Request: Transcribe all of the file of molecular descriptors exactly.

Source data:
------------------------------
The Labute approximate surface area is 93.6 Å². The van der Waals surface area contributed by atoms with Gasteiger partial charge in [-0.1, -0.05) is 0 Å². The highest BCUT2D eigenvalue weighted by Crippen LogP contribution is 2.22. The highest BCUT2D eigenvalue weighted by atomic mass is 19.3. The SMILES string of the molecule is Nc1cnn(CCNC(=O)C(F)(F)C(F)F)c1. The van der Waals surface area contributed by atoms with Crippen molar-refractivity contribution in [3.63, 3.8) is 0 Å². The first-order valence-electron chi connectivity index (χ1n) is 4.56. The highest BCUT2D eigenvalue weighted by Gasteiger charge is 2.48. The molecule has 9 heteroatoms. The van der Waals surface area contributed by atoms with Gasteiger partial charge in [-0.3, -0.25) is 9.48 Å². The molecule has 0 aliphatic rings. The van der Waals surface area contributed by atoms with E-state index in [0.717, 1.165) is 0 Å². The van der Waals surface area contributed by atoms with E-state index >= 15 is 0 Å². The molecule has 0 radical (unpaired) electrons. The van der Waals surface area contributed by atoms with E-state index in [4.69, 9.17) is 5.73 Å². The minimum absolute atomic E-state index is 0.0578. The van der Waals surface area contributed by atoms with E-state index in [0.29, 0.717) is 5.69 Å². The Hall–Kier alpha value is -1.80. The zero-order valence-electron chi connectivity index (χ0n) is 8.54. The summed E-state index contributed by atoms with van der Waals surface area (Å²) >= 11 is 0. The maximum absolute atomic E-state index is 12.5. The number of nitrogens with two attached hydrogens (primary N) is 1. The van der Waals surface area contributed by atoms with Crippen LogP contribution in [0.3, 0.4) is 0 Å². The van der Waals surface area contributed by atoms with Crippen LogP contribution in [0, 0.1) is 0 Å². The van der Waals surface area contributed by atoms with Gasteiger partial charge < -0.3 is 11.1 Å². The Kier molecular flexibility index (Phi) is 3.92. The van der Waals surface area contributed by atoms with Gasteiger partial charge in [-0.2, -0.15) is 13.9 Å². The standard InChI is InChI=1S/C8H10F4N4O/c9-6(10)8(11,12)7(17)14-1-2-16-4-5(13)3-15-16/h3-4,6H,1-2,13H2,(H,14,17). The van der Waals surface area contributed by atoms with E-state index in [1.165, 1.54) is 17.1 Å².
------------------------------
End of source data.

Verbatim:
The Labute approximate surface area is 93.6 Å². The van der Waals surface area contributed by atoms with Gasteiger partial charge in [-0.1, -0.05) is 0 Å². The highest BCUT2D eigenvalue weighted by Crippen LogP contribution is 2.22. The highest BCUT2D eigenvalue weighted by atomic mass is 19.3. The SMILES string of the molecule is Nc1cnn(CCNC(=O)C(F)(F)C(F)F)c1. The van der Waals surface area contributed by atoms with Crippen molar-refractivity contribution in [3.63, 3.8) is 0 Å². The first-order valence-electron chi connectivity index (χ1n) is 4.56. The highest BCUT2D eigenvalue weighted by Gasteiger charge is 2.48. The molecule has 9 heteroatoms. The van der Waals surface area contributed by atoms with Gasteiger partial charge in [-0.3, -0.25) is 9.48 Å². The molecule has 0 aliphatic rings. The van der Waals surface area contributed by atoms with E-state index in [0.717, 1.165) is 0 Å². The van der Waals surface area contributed by atoms with E-state index >= 15 is 0 Å². The molecule has 0 radical (unpaired) electrons. The van der Waals surface area contributed by atoms with E-state index in [4.69, 9.17) is 5.73 Å². The minimum absolute atomic E-state index is 0.0578. The van der Waals surface area contributed by atoms with E-state index in [0.29, 0.717) is 5.69 Å². The Hall–Kier alpha value is -1.80. The zero-order valence-electron chi connectivity index (χ0n) is 8.54. The summed E-state index contributed by atoms with van der Waals surface area (Å²) >= 11 is 0. The maximum absolute atomic E-state index is 12.5. The number of nitrogens with two attached hydrogens (primary N) is 1. The van der Waals surface area contributed by atoms with Crippen LogP contribution in [0.3, 0.4) is 0 Å². The van der Waals surface area contributed by atoms with Crippen LogP contribution in [0, 0.1) is 0 Å². The van der Waals surface area contributed by atoms with Gasteiger partial charge < -0.3 is 11.1 Å². The Kier molecular flexibility index (Phi) is 3.92. The van der Waals surface area contributed by atoms with Gasteiger partial charge in [-0.2, -0.15) is 13.9 Å². The standard InChI is InChI=1S/C8H10F4N4O/c9-6(10)8(11,12)7(17)14-1-2-16-4-5(13)3-15-16/h3-4,6H,1-2,13H2,(H,14,17). The van der Waals surface area contributed by atoms with E-state index in [1.165, 1.54) is 17.1 Å².